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"It is stunning, because I'm only 47," the 80-year-old legend quipped on a recent episode of Variety's "Playback" podcast while promoting his new film "The Meyerowitz Stories (New and Selected)."
Hoffman, accustomed to the near-anonymous existence of being a struggling stage actor in 1960s New York, suddenly found himself nervous about being recognized as he waited for the audience to file out of the theater. "I was the waiter for most of these people's tables the year before," he joked.
"If my memory is correct it was a slow build in terms of people going to see it," he said. By the time we got to the church [scene], something happened to the audience and the next thing I knew they were all standing up and cheering and I thought, 'Oh my God.'" I couldn't tell if the audience was liking it or not. Hoffman recalled that few expected much of the film. "The first time I saw it — Mike didn't allow any of us to see rushes — I was in New York on unemployment and they said they were going to have a sneak of it on 86th Street and I went to see it.
Nichols, meanwhile — hot off a theater career and a film debut in "Who's Afraid of Virginia Woolf?" that set the industry ablaze — walked away with the Academy's best director prize. 22, 1967. Mike Nichols' "The Graduate," an adaptation of Charles Webb's "novel of today's youth unlike any you have read" (so boasted first-edition copies) hit theaters on Dec. It received seven Oscar nominations and became an instant classic, helping to launch a new wave of American cinema that would be the story of the next decade.
The film also launched the screen career of actor Dustin Hoffman, who can't quite believe it's been 50 years since this landmark entered the canon.
Nichols was pushing boundaries theretofore untested. But it was all part of the late filmmaker's vision, which also included extensive rehearsals that featured key crew members rather than just the director and cast, an unusual practice at the time. Hoffman remembered bumping into editor Sam O'Steen early in the post-production process, and O'Steen was slightly concerned that Nichols was cutting the film too fast, that certain elements would not land. The film was such a lightning bolt in large part due to its visual storytelling sensibilities.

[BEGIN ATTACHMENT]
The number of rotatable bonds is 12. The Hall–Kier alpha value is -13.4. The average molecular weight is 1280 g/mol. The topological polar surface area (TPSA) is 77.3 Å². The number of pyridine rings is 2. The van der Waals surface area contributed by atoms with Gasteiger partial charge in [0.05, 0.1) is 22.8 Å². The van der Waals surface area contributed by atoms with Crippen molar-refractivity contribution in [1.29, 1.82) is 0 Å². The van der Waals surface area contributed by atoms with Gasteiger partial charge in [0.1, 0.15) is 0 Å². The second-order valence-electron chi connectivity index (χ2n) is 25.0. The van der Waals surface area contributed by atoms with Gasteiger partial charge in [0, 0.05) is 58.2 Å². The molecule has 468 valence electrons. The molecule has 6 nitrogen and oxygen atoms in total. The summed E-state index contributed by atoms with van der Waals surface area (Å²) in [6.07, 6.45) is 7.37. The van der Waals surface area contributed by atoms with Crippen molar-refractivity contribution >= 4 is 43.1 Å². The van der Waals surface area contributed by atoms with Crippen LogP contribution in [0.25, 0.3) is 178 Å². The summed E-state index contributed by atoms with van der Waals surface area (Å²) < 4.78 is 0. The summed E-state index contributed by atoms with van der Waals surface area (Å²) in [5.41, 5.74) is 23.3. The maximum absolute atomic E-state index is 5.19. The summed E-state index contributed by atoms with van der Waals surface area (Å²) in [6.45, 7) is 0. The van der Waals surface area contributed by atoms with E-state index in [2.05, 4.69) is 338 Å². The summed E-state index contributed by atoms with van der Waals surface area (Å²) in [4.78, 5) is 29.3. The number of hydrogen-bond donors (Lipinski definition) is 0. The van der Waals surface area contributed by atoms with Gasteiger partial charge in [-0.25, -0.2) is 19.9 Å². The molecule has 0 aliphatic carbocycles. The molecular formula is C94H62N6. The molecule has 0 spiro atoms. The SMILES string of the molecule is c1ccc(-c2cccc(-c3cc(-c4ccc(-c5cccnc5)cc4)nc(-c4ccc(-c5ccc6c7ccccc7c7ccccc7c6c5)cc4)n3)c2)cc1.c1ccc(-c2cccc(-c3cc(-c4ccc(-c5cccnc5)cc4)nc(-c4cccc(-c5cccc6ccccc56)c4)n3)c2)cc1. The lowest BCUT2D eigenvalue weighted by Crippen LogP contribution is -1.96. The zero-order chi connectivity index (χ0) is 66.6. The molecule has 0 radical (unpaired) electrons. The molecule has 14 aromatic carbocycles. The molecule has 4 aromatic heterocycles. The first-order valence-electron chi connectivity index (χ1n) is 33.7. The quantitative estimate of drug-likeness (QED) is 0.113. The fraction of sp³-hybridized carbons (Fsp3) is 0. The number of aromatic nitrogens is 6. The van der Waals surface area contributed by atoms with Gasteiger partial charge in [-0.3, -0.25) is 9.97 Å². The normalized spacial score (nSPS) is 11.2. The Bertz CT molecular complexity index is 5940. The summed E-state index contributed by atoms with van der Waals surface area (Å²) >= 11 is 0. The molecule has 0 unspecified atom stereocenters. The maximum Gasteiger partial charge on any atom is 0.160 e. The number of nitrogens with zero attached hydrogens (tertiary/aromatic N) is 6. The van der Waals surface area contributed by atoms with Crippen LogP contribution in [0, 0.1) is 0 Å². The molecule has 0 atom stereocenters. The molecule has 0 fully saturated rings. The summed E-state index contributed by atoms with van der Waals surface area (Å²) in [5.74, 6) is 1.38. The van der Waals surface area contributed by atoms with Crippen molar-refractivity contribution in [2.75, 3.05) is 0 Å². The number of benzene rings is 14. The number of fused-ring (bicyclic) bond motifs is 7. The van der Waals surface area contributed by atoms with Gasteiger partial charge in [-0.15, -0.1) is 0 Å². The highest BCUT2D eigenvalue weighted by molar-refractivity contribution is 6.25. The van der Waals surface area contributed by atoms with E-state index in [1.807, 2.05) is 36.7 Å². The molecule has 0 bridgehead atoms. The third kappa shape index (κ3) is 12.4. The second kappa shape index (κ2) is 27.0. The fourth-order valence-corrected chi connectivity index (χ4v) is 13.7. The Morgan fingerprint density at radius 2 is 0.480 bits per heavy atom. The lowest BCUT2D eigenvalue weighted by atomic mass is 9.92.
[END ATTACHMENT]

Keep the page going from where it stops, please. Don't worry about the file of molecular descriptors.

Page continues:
Studios say, 'No, no, we're not going to hire a crew if they're not actually shooting. And he also was able to hire crew [for rehearsals] — sound men, the cinematographer, a few people like that. We're not going to pay them.' But there's something to be said for paying them before they start shooting." But [we shot for] 100 days. It wasn't difficult; it was actors and four walls and a couple of things outside. He was constantly working on the set with Sam O'Steen and Bob Surtees, the cinematographer. We rehearsed this like it was a play. "Mike was about as important and respected as any director could be today, and he got anything he asked for," Hoffman said. "Now that I've been doing this for a while, under normal circumstances with a regular studio film, you'll have 50-odd days [for something like 'The Graduate']. It's never done. Before we started shooting, we could have gone on stage, because it was all memorized.
"I found out she was famous: Radie Harris. He noticed one woman with a limp and a cane on the way out. She was a columnist." She stopped him and asked if he was the actor in the film. "I said yes and she pointed the cane at me and said, 'Life will never be the same for you,'" Hoffman recalled.